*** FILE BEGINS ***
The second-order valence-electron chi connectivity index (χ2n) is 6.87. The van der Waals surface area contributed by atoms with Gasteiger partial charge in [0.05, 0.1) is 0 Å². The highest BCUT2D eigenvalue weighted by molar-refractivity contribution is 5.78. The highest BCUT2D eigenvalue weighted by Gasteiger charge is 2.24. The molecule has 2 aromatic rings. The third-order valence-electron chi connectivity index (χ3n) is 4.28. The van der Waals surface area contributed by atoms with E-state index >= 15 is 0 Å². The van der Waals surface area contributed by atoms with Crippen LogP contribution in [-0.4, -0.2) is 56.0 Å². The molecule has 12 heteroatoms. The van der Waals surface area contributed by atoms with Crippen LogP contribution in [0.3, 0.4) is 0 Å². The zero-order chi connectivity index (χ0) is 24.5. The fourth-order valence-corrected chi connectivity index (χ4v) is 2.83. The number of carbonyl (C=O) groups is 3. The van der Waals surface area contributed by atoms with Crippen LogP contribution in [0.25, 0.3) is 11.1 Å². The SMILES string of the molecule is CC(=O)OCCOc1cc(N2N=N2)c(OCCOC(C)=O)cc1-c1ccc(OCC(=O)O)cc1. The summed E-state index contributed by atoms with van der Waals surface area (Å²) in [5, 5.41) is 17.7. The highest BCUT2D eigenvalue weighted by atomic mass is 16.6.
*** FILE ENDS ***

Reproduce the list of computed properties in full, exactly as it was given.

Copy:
The second-order valence-electron chi connectivity index (χ2n) is 6.87. The van der Waals surface area contributed by atoms with Gasteiger partial charge in [0.05, 0.1) is 0 Å². The highest BCUT2D eigenvalue weighted by molar-refractivity contribution is 5.78. The highest BCUT2D eigenvalue weighted by Gasteiger charge is 2.24. The molecule has 2 aromatic rings. The third-order valence-electron chi connectivity index (χ3n) is 4.28. The van der Waals surface area contributed by atoms with E-state index >= 15 is 0 Å². The van der Waals surface area contributed by atoms with Crippen LogP contribution in [-0.4, -0.2) is 56.0 Å². The molecule has 12 heteroatoms. The van der Waals surface area contributed by atoms with Crippen LogP contribution in [0.3, 0.4) is 0 Å². The zero-order chi connectivity index (χ0) is 24.5. The fourth-order valence-corrected chi connectivity index (χ4v) is 2.83. The number of carbonyl (C=O) groups is 3. The van der Waals surface area contributed by atoms with Crippen LogP contribution in [0.25, 0.3) is 11.1 Å². The SMILES string of the molecule is CC(=O)OCCOc1cc(N2N=N2)c(OCCOC(C)=O)cc1-c1ccc(OCC(=O)O)cc1. The summed E-state index contributed by atoms with van der Waals surface area (Å²) in [5, 5.41) is 17.7. The highest BCUT2D eigenvalue weighted by atomic mass is 16.6.